After the meeting, interested parties then agreed to lead on the local implementation of these targets. To ensure continued progress, in September 2016, the BMS-Pfizer Alliance initiated, organised and funded a follow-up panel-led round-table meeting, which was supported by the West Midlands Academic Health Science Network. The meeting provided an opportunity for policy makers, healthcare professionals in both primary and secondary care, and public health and patient group representatives to examine what more could be done to ensure the implementation of best practice in the management of AF-related stroke prevention across Birmingham and the West Midlands. 

    Participants of the meeting agreed the following target for the West Midlands:

    By September 2018, 85 per cent of patients with AF at risk of stroke in the West Midlands would be initiated onto appropriate anticoagulation for stroke prevention. 

    A clear plan for achieving this target was established, and attendees agreed that the following recommendations would need to be implemented: 

    • Incentivisation: Introduce incentives to encourage improvement in the management of AF-related stroke prevention 
    • Education and Support: Provide education and support to improve understanding of AF-related stroke prevention and the management of anticoagulation

    Interested parties locally then agreed to lead on the implementation of these targets.

  • Grasp the Initiative: Action Plan report

    In 2014, the BMS-Pfizer Alliance worked with the AF Association in the production of a report entitled Grasp the Initiative: Action Plan. This report was initiated by the AF Association and the BMS-Pfizer Alliance, and funded by the BMS-Pfizer Alliance. As part of this funding, the AF Association was provided financial and inkind support by the BMS-Pfizer Alliance for its role in the development and publication of this report. The content was approved by the AF Association Medical Advisory Committee and reviewed by the BMS-Pfizer Alliance to ensure compliance with the ABPI Code of Practice.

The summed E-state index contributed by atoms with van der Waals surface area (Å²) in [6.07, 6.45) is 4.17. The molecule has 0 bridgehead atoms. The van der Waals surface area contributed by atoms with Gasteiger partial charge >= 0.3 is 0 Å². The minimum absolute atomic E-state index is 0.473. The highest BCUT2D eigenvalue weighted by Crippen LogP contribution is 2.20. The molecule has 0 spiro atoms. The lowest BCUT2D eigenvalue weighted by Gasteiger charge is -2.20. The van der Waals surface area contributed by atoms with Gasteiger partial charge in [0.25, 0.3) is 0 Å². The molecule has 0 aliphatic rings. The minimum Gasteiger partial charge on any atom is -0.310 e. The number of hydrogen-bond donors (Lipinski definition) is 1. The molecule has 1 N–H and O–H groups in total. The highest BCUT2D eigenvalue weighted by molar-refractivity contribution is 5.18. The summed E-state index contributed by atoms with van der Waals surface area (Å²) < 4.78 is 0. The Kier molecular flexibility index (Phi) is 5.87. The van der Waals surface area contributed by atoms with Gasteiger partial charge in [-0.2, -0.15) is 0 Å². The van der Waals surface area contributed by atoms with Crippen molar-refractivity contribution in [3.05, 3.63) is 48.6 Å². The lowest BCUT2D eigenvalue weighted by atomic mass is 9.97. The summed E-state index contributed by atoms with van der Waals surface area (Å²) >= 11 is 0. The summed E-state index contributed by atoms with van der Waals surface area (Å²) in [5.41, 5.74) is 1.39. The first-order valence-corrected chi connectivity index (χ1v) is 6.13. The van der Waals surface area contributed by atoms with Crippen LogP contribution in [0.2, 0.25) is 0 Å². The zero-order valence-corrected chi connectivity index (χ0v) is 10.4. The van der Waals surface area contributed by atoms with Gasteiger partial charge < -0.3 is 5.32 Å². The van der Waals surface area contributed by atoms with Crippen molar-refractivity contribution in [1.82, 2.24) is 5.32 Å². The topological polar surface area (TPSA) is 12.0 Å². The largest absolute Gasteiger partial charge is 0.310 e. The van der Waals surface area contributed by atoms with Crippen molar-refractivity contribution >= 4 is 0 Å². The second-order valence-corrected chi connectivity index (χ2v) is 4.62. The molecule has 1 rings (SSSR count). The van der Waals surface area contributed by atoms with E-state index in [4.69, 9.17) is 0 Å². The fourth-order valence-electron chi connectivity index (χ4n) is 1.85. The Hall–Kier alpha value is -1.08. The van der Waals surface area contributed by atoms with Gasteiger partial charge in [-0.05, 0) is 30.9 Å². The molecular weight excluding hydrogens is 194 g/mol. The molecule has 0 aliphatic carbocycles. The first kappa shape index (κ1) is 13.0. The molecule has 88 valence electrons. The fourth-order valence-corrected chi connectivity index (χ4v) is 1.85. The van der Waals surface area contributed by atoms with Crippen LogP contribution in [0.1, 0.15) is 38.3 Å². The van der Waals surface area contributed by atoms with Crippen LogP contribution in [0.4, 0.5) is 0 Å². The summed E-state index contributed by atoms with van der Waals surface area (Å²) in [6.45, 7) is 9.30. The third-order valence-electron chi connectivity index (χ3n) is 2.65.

Following an earlier report which was published by the BMS-Pfizer Alliance and the AF Association in 2012, entitled Grasp the Initiative and aimed to support healthcare audiences to learn more about the aims and potential of the GRASP-AF clinical audit tool, this subsequent action plan aimed to:

    • Provide a concise overview of the current as well as historical practice in using anticoagulants in the prevention of AF-related stroke in England; 
    • Highlight some of our shared concerns; 
    • Develop an additional set of recommendations to those presented in the 2012 Grasp the Initiative report to guide primary care professionals on how to use the GRASP-AF tool to the best of its potential. 

    The GRASP-AF audit tool was developed independently shortly after the publication of the NICE guidance on the management of AF in 2006. The tool was designed to help GPs audit their management of stroke risk in AF, and also to help identify patients who had presented to their GP, but had not yet been recorded as having AF. By 2014, the number of GP practices using the GRASP-AF toolkit had reached over 2,600.

    Using data from GRASP-AF provided by NHS Improving Quality, the BMS-Pfizer Alliance and the AF Association undertook a comprehensive analysis of the way anticoagulation was being managed across the country. Using these data, we developed a number of recommendations to support healthcare professionals and commissioners to improve outcomes for their patients at risk of AF-related stroke.

    In July 2015, the National Institute of Care and Excellence (NICE) published a quality standard on atrial fibrillation and listed the report as one of four key policy documents, along with publications from the Department of Health, the National Institute of Cardiovascular Outcomes Research, and the European Heart Rhythm Association, which was used to inform the development of the quality standard.

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June 2017